Spell it Like You Mean it: Details on the UIL Spelling Bee Competition

Ella Ray (2021-2022), Co-Managing Editor

The University Interscholastic League, also known as UIL, is an organization that holds multiple competitions for various schools in Texas to compete in. These competitions are an excellent opportunity for students to express their passion for many different extracurricular activities. One of those diverse competitions is the spelling bee. Freshman Ananya Narayankumar explains how this competition allows different schools to showcase some of their most talented writers.

 

“The spelling bee is one of the different competitions that allows students who are adequate at spelling really shine through,” said Narayankumar.

 

Narayankumar believes that the competition requires constant preparation. In the much-needed preparation process, the students are given a packet filled with all of the words that could possibly make an appearance during the competition. According to advisor and AP Language teacher Macey Godfrey, students are required to prepare from a list of 1,500 preselected words.With this resource, students are able to master the spelling of these words.

 

“This packet is actually super helpful as it not only lets you learn how to spell the word but also what it means,” said Narayankumar.

 

Although the competition is very beneficial for high school students, many students often face scheduling problems as they have a jam packed agenda that leaves no time for any kind of time-consuming practice for the spelling bee. This obstacle often puts the students behind on their path to succeed in the contest. Narayankumar expresses how this problem can really strain the competing team as a whole.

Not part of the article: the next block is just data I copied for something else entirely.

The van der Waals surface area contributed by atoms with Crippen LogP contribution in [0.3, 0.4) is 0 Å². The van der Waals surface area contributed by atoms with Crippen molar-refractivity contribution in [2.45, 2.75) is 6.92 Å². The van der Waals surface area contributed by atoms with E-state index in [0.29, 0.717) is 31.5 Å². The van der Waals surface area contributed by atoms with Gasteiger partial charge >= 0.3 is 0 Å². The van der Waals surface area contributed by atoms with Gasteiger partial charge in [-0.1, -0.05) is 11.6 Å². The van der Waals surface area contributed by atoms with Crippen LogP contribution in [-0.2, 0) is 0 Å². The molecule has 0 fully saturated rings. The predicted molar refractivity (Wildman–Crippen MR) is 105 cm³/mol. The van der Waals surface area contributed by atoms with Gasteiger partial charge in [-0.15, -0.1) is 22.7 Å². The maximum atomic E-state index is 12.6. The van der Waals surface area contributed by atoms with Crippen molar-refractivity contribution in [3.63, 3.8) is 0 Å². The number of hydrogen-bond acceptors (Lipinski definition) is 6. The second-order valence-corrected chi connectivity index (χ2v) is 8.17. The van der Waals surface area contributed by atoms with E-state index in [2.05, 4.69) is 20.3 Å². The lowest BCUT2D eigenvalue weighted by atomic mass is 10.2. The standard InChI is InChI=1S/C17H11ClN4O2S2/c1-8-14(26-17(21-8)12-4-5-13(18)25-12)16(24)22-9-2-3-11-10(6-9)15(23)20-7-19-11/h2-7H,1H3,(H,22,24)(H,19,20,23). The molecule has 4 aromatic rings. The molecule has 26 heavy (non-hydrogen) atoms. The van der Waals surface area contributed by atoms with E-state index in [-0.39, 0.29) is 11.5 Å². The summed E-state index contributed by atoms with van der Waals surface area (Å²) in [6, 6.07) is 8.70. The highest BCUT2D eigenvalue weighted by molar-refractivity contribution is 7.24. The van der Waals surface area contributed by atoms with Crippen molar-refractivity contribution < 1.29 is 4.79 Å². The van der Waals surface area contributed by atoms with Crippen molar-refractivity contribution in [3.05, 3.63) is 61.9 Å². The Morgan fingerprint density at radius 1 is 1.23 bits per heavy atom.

“Along with most of my teammates, I have a lot of other academic events going on, so studying for the competition is hard to make time for,” said Narayankumar.

 

These scheduling conflicts can also discourage other students from joining the team. UIL requires a certain amount of spellers on a team in order for a school to compete. However, Godfrey reassures that the conflict has been resolved through conducting a large recruitment process, restoring the team to its full capacity of members once again.

 

“We found these students by word of mouth from other teachers promoting the contest,” said Godfrey.

 

For the competition, Godfrey hopes to have the team place in the top three at the district level. However, in order to reach this goal, students must maintain immense retention. This requires students to commit to the contest, constantly practicing the words with diligence.

 

“Ideally, we would rank high enough to advance to regionals, but we are happy with placing top three for this year since it is a rebuilding year,” said Godfrey.